WASHINGTON - President Bush campaigned yesterday to make the 2003 federal tax cuts permanent, saying that allowing them to expire would be harmful to an already limp economy. The message was perhaps aimed more at voters than at lawmakers.
The Democratic-led Congress has shown little interest in renewing most of the tax cuts, and Republicans are seeking to use the issue as political leverage in this year's presidential campaign. Democratic presidential candidates Barack Obama and Hillary Rodham Clinton both have called for raising income taxes on the wealthiest Americans.
Bush used the five-year anniversary of his signing of the Jobs and Growth Tax Relief Reconciliation Act of 2003, which lowered tax rates on capital gains and dividends until 2010. Congress would need to approve legislation to extend the cuts.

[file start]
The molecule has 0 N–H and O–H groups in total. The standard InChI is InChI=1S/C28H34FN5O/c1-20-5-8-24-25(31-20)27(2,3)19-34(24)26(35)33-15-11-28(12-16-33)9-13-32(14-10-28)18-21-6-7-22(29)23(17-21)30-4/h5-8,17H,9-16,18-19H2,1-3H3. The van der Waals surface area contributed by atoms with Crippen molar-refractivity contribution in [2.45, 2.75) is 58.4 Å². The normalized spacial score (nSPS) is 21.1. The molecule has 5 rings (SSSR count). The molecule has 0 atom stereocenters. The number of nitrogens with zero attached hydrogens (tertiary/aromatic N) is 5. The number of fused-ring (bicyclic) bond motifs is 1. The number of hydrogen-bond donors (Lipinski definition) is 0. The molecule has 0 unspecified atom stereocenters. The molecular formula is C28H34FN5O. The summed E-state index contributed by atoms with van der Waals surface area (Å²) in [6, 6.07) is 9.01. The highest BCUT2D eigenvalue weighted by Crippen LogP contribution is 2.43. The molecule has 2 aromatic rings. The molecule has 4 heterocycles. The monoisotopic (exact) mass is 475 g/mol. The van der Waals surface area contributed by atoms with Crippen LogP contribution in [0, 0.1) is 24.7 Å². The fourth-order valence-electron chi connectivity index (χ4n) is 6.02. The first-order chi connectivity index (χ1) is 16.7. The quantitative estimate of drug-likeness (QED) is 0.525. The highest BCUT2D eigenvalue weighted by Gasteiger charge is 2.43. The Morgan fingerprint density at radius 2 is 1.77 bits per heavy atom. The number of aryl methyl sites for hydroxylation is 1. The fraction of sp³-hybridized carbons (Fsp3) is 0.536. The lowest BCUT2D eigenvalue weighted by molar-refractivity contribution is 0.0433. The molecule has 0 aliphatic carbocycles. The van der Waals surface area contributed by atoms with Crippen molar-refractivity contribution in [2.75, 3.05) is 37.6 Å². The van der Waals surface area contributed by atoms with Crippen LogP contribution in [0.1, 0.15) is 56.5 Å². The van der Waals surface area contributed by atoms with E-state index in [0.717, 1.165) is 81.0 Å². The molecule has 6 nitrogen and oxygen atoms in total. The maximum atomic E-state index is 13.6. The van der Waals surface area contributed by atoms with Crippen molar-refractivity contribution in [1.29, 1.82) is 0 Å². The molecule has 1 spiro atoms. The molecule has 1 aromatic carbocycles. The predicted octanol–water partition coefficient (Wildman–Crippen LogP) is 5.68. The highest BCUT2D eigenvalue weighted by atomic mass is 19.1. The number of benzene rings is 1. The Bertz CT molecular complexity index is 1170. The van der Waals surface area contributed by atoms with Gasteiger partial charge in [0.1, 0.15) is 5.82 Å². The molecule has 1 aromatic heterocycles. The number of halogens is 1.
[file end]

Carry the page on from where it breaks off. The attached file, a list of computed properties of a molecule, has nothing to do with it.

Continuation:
"The best way to deal with uncertainty is to let people keep more of their money," Bush said after a round-table discussion at the White House by current and former administration economic advisers and businessmen.
"Tax cuts have been an engine for economic vitality," he said. "Given the fact that tax cuts have worked, what will be the Congress' response?"
Edward P. Lazear, chairman of the Council of Economic Advisers, said failure to renew the cuts would amount to a tax increase.
Raising taxes, especially in an economic downturn, is ill-advised, he said.
"We can't ignore the reality, which is that we are in a slow-growth period right now," Lazear said. "I don't think this period will end up being called a recession, but there is no doubt that the economy is weaker than we would like it to be."